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Apr 19, 2024
3 min

How WISPs Can Challenge Big Providers To Win in Competitive Markets

WISPs and fixed wireless access

Fixed-wireless access (FWA), the ability to provide residential broadband via a wireless connection, has exploded in popularity, particularly in mature markets such as the United States.

On a global basis, there were an estimated 100 million FWA connections worldwide at the end of 2022, a figure forecast to triple in size by the end of 2028. FWA is more prominent in North America than any other global region. Almost all wireless-based service providers in the region now offer some form of FWA, with 70 percent offering services over 5G.

It’s no coincidence that this surge has correlated with the rollout of 5G. For many wireless carriers, struggling to justify their huge investments in 5G licenses and networks, FWA has emerged as one of the few genuine 5G use cases. It also explains why growth in FWA is being driven by large national carriers such as T-Mobile and Verizon.

Both launched their 5G-based FWA services in 2021—at the height of the COVID lockdowns when demand for data rocketed—and both have enjoyed significant growth since. T-Mobile hit 4.2 million FWA subscribers in Q3 2023, followed by Verizon with 2.7 million. AT&T, playing catch-up, launched its own FWA service (“Internet Air”) in August to keep pace. Analysts calculate that subscribers for services such as these have accounted for as much as 80 percent of broadband subscriber growth in recent years.

Fresh Competition for the WISPs

Wireless internet service providers (WISPs) were early proponents of the FWA model. Their approach was based on deploying FWA in rural areas underserved by wireless and conventional fixed broadband—and it fueled an era of growth. It helped that most WISPs are smaller companies, established in their local communities with strong reputations based on network quality and reliability.

But they are now facing fierce competition from much larger rivals with much greater spectrum assets and marketing budgets. To date, FWA subscriber growth at T-Mobile and Verizon has focused mainly on urban and suburban areas. According to a Wells Fargo report, about 65-70 percent of their subscribers are coming from urban/suburban footprints with the remainder coming from rural or smaller markets. But the report notes that the next leg of FWA growth will focus on covering the 40 percent of the rural U.S. population that often only has one high-speed broadband provider (or none).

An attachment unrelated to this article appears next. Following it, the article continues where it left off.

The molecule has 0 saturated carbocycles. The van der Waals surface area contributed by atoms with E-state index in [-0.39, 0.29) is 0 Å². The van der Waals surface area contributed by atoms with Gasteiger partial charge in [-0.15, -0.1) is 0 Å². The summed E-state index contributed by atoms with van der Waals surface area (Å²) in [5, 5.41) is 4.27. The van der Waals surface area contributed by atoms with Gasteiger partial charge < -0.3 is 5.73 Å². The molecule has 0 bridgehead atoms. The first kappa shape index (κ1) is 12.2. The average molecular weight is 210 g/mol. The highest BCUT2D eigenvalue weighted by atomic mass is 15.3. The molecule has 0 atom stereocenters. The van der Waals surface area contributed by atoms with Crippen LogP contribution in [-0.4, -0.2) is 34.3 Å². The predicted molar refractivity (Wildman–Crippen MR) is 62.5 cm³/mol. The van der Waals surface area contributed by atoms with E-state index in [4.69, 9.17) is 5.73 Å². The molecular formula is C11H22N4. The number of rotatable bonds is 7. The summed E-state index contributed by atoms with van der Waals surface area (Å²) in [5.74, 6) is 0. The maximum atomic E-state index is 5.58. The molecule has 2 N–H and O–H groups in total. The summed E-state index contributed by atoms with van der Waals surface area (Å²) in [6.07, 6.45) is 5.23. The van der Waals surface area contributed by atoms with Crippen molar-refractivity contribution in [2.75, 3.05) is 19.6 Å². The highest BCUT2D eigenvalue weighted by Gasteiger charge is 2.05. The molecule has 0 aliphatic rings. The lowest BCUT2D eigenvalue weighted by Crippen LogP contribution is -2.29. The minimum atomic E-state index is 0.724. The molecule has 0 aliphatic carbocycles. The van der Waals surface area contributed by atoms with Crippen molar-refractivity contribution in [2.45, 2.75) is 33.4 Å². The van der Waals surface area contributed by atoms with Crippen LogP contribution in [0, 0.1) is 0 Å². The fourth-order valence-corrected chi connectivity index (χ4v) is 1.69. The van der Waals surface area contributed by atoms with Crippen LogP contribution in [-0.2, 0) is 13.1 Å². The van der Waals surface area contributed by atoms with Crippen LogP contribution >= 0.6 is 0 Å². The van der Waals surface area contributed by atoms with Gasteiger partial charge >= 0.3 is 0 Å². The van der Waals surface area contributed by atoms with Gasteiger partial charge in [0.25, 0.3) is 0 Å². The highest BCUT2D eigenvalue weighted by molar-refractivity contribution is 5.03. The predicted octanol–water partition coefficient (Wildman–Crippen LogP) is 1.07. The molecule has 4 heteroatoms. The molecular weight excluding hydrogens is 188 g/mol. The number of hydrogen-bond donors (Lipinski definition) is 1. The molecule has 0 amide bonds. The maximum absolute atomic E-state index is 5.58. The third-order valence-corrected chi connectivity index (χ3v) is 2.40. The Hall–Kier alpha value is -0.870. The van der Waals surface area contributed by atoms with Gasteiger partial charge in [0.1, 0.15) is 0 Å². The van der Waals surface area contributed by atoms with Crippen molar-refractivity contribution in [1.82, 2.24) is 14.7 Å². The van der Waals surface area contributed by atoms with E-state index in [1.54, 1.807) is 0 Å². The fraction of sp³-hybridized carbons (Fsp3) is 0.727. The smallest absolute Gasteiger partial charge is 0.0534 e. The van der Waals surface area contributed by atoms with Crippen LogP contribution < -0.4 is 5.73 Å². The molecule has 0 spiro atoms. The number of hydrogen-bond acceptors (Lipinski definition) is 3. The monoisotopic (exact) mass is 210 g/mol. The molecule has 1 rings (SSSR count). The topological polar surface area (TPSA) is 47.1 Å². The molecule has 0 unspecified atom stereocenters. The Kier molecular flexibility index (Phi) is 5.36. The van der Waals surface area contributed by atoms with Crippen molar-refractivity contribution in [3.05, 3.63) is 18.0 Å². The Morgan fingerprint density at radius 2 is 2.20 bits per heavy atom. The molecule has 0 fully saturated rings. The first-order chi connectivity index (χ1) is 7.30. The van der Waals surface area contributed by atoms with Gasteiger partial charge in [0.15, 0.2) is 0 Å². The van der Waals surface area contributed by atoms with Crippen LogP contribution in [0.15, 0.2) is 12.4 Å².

The Keys to Future Success

How can WISPs survive this encroachment into their territories? The key will be focusing on the principles that allowed them to flourish in the first place: meeting (and exceeding) the needs of rural subscribers underserved by larger players. New market entrants may be better placed to compete on speed and pricing, but these factors alone are not the only route to attracting and retaining customers.

Instead, WISPs should prioritize delivering a fast, reliable, and secure Wi-Fi experience that builds trust and loyalty with subscribers. And with managed services, like home security cameras, parental controls, and Managed Wi-Fi, WISPs can provide an exceptional experience that increases subscriber satisfaction while generating new sources of revenue.

By implementing these strategies, WISPs can differentiate themselves from the incoming competition by responding to subscriber needs, and providing a broadband experience that delivers genuine value to their local communities.

To learn more about how Wireless Internet Service Providers can build subscriber trust and loyalty through exceptional Wi-Fi experiences, download our eBook “The Way Forward for WISPs: Strategies for Winning in the Wi-Fi Market”.

Senior Marketing Manager, Segment Marketing

Susan Higgins is the senior marketing manager, segment marketing at Calix. Susan supports the wireless ISP (WISP) segment and brings over 25 years of experience in telecommunications, focusing on communications, market research, strategy, and sales enablement. Before Calix, Susan worked for Frontier Communications, Verizon Wholesale, and Sprint. Susan holds a B.A. in mathematics and psychology, an MBA in B2B marketing, a professional diploma in customer experience, and is a certified digital marketing professional (AMA+DMI).

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